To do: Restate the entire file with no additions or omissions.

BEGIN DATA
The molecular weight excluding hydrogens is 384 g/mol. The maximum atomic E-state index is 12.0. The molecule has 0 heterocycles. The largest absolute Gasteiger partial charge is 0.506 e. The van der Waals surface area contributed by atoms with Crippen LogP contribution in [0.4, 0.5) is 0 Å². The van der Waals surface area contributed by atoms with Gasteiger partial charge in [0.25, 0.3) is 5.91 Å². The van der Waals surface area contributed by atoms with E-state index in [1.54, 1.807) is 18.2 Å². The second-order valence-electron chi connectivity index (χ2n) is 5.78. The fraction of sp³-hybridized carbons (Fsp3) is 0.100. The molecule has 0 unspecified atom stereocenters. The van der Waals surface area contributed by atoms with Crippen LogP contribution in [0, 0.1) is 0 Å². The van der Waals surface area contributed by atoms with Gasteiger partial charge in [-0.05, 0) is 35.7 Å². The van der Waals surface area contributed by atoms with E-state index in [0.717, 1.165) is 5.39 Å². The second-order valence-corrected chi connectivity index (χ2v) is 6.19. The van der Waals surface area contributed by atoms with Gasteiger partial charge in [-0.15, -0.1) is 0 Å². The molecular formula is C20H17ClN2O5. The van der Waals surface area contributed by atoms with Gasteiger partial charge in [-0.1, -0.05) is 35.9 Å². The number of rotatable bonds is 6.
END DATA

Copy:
The molecular weight excluding hydrogens is 384 g/mol. The maximum atomic E-state index is 12.0. The molecule has 0 heterocycles. The largest absolute Gasteiger partial charge is 0.506 e. The van der Waals surface area contributed by atoms with Crippen LogP contribution in [0.4, 0.5) is 0 Å². The van der Waals surface area contributed by atoms with Gasteiger partial charge in [0.25, 0.3) is 5.91 Å². The van der Waals surface area contributed by atoms with E-state index in [1.54, 1.807) is 18.2 Å². The second-order valence-electron chi connectivity index (χ2n) is 5.78. The fraction of sp³-hybridized carbons (Fsp3) is 0.100. The molecule has 0 unspecified atom stereocenters. The van der Waals surface area contributed by atoms with Crippen LogP contribution in [0, 0.1) is 0 Å². The van der Waals surface area contributed by atoms with Gasteiger partial charge in [-0.05, 0) is 35.7 Å². The van der Waals surface area contributed by atoms with E-state index in [0.717, 1.165) is 5.39 Å². The second-order valence-corrected chi connectivity index (χ2v) is 6.19. The van der Waals surface area contributed by atoms with Gasteiger partial charge in [-0.15, -0.1) is 0 Å². The molecular formula is C20H17ClN2O5. The van der Waals surface area contributed by atoms with Gasteiger partial charge in [-0.1, -0.05) is 35.9 Å². The number of rotatable bonds is 6.